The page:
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Year : 2014  |  Volume : 17  |  Issue : 5  |  Page : 107-112

Magnetoencephalography: Basic principles

Department of Neurology, Creighton University School of Medicine, ACH-Creighton University Medical Center, Omaha, Nebraska, USA

Date of Submission08-Dec-2013
Date of Decision08-Dec-2013
Date of Acceptance08-Dec-2013
Date of Web Publication12-Mar-2014

Correspondence Address:
Sanjay P Singh
Department of Neurology, 601 North 30th Street, Suite 5300, Omaha, NE-68131
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Source of Support: None, Conflict of Interest: None

DOI: 10.4103/0972-2327.128676

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Magnetoencephalography (MEG) is the measurement of the magnetic field generated by the electrical activity of neurons. It is usually combined with a magnetic resonance imaging to get what is called magnetic source imaging. The technology that has helped record these minute magnetic fields is super-conducting quantum interference detector which is like a highly sensitive magnetic field meter. To attenuate the external magnetic noise the MEG is housed inside a magnetically shielded room. The actual sensors recording magnetic fields are magnetometers and/or gradiometers. MEG fields pass through the head without any distortion. This is a significant advantage of MEG over electroencephalography. MEG provides a high spatial and temporal resolution. The recording and identification information should be according to the American Clinical Magnetoencephalography Society guidelines published in 2011. MEG currently has two approved indications in the United States, one is for pre-operative brain mapping and the other is for use in epilepsy surgery. MEG studies have shown functional brain tissue inside brain tumors.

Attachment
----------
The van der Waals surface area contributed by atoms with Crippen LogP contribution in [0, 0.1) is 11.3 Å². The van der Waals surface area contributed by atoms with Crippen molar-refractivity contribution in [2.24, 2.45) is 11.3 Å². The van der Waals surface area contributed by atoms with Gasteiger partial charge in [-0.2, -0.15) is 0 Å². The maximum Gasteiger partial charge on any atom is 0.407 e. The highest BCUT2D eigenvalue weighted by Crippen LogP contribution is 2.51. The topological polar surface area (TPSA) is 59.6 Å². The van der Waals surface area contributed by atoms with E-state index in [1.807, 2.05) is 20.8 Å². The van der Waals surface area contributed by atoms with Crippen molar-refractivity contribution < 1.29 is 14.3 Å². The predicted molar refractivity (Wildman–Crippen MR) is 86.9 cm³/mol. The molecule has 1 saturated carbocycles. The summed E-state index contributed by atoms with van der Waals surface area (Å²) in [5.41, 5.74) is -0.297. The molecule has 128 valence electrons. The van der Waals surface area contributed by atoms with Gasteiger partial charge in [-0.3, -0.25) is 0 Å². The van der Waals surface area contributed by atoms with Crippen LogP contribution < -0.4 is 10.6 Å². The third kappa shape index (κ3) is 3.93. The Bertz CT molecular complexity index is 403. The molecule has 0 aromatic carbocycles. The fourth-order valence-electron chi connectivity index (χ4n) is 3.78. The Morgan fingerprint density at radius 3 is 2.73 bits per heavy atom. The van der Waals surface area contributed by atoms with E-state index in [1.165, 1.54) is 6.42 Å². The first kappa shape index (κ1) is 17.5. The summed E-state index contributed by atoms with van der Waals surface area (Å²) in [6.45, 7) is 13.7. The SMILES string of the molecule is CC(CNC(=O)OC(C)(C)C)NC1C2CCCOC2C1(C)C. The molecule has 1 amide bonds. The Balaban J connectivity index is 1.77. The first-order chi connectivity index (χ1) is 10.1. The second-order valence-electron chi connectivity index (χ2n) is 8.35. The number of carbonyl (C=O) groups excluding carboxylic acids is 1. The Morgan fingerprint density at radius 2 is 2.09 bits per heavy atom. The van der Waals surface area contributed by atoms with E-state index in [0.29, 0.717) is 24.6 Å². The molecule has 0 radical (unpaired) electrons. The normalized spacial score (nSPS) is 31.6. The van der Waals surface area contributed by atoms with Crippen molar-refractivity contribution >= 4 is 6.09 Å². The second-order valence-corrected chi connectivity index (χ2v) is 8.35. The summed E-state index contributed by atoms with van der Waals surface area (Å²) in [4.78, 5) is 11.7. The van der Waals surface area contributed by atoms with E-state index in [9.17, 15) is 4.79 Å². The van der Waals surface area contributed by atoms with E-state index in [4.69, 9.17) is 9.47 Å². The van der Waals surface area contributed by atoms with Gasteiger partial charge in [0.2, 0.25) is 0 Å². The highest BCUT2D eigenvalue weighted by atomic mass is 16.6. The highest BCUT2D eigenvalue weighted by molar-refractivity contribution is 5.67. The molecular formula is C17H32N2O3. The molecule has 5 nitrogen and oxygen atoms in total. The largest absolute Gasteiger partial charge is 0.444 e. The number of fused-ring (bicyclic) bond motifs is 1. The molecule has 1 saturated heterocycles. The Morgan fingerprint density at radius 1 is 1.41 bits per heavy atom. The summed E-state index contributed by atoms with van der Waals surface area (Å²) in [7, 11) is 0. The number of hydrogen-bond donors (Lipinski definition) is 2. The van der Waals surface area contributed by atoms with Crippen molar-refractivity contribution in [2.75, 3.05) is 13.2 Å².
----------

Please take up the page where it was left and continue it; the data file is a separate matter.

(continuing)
Keywords: Cortical mapping, epilepsy, magnetic source imaging, magnetoencephalography

How to cite this article:
Singh SP. Magnetoencephalography: Basic principles. Ann Indian Acad Neurol 2014;17, Suppl S1:107-12

How to cite this URL:
Singh SP. Magnetoencephalography: Basic principles. Ann Indian Acad Neurol [serial online] 2014 [cited 2021 Jun 21];17, Suppl S1:107-12. Available from:

   Introduction Top

Magnetoencephalography (MEG) measures the magnetic fields generated by electric currents in the brain. The magnetic field measurements are in the range of femto-tesla to pico-tesla. MEG provides a very accurate resolution of the timing of neuronal activity. [1] This is a non-invasive test.

MEG is a direct measure of brain function and it has a very high temporal resolution. It also has a good spatial resolution. MEG is usually combined with a magnetic resonance imaging (MRI) Brain to get a good structural perspective. This combination of MEG and MRI is called magnetic source imaging (MSI). Currently, its approved clinical uses in the United States of America are in Epilepsy Surgery and for pre-operative brain mapping. Most clinical MEG's in the United States are associated with Epilepsy Centers. [1]

   Basic Physiology Top

MEG records magnetic fields generated by electric currents in the brain. An electric current is always associated with a magnetic field perpendicular to its direction as per the right-hand rule. The magnetic permeability of biological tissues is almost the same as that of empty space and so the magnetic field is not distorted by scalp or skull. However, the magnetic fields diminish as 1/r3 with the distance of 'r'.